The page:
If you’ve worked with lumber you know knots are harder than other parts of the wood. Their toughness can stymie a handsaw and defeat a nail. There was once a vogue in home-building circles for “knotty pine.” Prized for its marbling of streaks and whorls, knotty pine paneled the dens of many a ranch-style home. The knots served decorative ends.
Metaphors are the knots of poems. It will start an argument to call them decorative. They aren’t… always, but metaphors can grind your teeth. If a metaphor doesn’t land with a certain immediacy, it’s a bomb that doesn’t detonate. The tricky thing for a versifier is that emotive force doesn’t necessarily travel on perfervid vocables. Compare these two texts:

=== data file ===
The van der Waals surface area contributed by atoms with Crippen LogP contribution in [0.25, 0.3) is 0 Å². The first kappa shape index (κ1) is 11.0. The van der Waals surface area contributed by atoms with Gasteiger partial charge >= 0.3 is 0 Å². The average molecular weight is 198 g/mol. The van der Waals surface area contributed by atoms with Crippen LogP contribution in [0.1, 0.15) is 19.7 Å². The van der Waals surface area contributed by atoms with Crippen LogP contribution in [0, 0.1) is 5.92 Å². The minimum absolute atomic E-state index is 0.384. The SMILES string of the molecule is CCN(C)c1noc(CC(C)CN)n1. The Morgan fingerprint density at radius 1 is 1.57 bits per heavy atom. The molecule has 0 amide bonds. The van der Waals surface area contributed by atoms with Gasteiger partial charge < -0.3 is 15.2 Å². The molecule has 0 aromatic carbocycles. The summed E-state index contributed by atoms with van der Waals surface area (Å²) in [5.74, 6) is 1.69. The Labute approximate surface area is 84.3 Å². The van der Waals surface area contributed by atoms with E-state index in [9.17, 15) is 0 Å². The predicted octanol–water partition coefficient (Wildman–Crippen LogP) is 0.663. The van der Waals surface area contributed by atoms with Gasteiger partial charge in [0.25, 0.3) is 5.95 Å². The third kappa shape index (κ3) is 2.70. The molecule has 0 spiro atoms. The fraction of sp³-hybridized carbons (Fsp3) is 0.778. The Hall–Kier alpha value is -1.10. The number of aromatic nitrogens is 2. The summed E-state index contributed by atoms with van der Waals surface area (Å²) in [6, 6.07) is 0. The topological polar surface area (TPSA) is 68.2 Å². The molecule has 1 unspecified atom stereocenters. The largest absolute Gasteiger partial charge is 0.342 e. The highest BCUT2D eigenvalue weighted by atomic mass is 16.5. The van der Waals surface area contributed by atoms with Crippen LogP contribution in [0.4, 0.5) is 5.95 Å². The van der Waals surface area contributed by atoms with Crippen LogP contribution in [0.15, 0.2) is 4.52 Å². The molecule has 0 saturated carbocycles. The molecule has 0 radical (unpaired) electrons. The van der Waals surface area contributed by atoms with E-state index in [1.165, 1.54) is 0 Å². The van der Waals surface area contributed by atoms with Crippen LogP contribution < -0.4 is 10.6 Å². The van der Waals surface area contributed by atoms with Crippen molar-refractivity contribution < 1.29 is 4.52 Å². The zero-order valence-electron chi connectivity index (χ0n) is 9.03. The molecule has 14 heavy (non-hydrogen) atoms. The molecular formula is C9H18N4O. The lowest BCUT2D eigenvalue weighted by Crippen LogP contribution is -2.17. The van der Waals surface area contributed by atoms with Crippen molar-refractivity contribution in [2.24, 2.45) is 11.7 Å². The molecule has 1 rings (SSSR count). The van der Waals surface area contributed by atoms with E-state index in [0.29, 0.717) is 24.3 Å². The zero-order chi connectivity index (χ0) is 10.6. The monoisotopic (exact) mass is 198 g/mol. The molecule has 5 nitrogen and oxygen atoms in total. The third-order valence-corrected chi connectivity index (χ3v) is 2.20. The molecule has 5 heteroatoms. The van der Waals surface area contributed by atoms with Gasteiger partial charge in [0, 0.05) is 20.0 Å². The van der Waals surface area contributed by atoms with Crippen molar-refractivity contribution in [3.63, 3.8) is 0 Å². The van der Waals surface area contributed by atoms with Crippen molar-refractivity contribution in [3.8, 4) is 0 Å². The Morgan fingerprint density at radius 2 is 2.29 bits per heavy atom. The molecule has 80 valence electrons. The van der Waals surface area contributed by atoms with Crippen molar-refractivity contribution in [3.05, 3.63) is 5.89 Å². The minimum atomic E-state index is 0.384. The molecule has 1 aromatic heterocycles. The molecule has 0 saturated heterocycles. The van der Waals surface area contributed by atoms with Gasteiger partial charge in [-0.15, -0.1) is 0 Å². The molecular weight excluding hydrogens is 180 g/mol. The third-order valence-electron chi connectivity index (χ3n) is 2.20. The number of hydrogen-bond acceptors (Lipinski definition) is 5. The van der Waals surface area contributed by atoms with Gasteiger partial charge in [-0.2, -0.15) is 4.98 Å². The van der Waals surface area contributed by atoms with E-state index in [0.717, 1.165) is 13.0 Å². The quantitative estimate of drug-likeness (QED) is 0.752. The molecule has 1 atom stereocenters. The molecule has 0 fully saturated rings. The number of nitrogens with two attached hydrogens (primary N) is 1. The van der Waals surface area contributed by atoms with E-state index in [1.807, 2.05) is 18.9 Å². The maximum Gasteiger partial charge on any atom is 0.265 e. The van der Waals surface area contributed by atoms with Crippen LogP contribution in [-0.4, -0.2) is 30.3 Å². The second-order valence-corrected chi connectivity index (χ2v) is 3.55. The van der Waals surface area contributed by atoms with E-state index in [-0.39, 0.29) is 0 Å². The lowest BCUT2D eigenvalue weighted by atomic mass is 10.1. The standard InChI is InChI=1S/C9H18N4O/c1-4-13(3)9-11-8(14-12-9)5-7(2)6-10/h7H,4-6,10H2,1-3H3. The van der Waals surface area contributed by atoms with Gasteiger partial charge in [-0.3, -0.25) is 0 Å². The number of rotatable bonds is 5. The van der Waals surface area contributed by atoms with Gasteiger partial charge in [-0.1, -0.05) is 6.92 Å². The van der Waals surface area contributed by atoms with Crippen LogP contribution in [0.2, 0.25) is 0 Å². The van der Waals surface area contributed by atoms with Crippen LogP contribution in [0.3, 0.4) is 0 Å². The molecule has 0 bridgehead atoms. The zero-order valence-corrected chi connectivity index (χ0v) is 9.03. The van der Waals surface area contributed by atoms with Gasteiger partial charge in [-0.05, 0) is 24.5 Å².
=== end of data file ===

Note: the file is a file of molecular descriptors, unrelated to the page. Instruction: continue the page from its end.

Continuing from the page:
“Sobs typhooned the wheelhouse of his heart, / as the Pink Johnson of his passion’s pilgrimage, / bottled caravel wrought for a jeroboam of exile, / lay shattered now on the ruptured crown — O ye gods! — / of his lifeless Nefertiti, / the ermine chariot of his muse’s Icarus, / his Eloise of chalcedonic eyes.”
Earth, receive an honored guest: / William Yeats is laid to rest. / Let the Irish vessel lie / Emptied of its poetry.
(W. H. Auden)
The first text spoofs the ginning up of ersatz pathos by shaking fizzy words and spraying them at the reader.
The second text starts the ending of an elegy. It pivots from the expansive, conversing mode that has preceded to a strict, rhymed cadence betokening the ineluctable. In spirit, lump in throat, the reader falls in with fellow celebrants to walk behind a writer’s coffin. As moving speech, it explodes.
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